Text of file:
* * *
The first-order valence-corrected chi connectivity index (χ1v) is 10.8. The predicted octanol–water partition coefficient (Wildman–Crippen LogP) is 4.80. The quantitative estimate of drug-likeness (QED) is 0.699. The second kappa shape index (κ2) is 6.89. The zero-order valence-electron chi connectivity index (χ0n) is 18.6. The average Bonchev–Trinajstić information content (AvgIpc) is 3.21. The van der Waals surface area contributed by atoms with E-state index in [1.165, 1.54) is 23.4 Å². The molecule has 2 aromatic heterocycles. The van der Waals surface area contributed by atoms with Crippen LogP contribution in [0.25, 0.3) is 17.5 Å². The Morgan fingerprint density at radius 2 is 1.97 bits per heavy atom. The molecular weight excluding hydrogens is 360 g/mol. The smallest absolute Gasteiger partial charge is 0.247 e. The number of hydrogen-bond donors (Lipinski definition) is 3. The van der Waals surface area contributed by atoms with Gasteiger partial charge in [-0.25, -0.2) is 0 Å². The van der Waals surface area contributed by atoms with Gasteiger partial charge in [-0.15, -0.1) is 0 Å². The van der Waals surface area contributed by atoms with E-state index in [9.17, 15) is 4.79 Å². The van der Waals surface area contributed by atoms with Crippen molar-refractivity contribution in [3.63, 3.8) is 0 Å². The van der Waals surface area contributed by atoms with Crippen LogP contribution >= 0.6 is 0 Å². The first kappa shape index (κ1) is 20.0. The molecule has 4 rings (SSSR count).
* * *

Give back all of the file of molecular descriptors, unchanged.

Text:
The first-order valence-corrected chi connectivity index (χ1v) is 10.8. The predicted octanol–water partition coefficient (Wildman–Crippen LogP) is 4.80. The quantitative estimate of drug-likeness (QED) is 0.699. The second kappa shape index (κ2) is 6.89. The zero-order valence-electron chi connectivity index (χ0n) is 18.6. The average Bonchev–Trinajstić information content (AvgIpc) is 3.21. The van der Waals surface area contributed by atoms with E-state index in [1.165, 1.54) is 23.4 Å². The molecule has 2 aromatic heterocycles. The van der Waals surface area contributed by atoms with Crippen LogP contribution in [0.25, 0.3) is 17.5 Å². The Morgan fingerprint density at radius 2 is 1.97 bits per heavy atom. The molecular weight excluding hydrogens is 360 g/mol. The smallest absolute Gasteiger partial charge is 0.247 e. The number of hydrogen-bond donors (Lipinski definition) is 3. The van der Waals surface area contributed by atoms with Gasteiger partial charge in [-0.25, -0.2) is 0 Å². The van der Waals surface area contributed by atoms with Gasteiger partial charge in [-0.15, -0.1) is 0 Å². The van der Waals surface area contributed by atoms with E-state index in [9.17, 15) is 4.79 Å². The van der Waals surface area contributed by atoms with Crippen molar-refractivity contribution in [3.63, 3.8) is 0 Å². The van der Waals surface area contributed by atoms with Crippen LogP contribution >= 0.6 is 0 Å². The first kappa shape index (κ1) is 20.0. The molecule has 4 rings (SSSR count).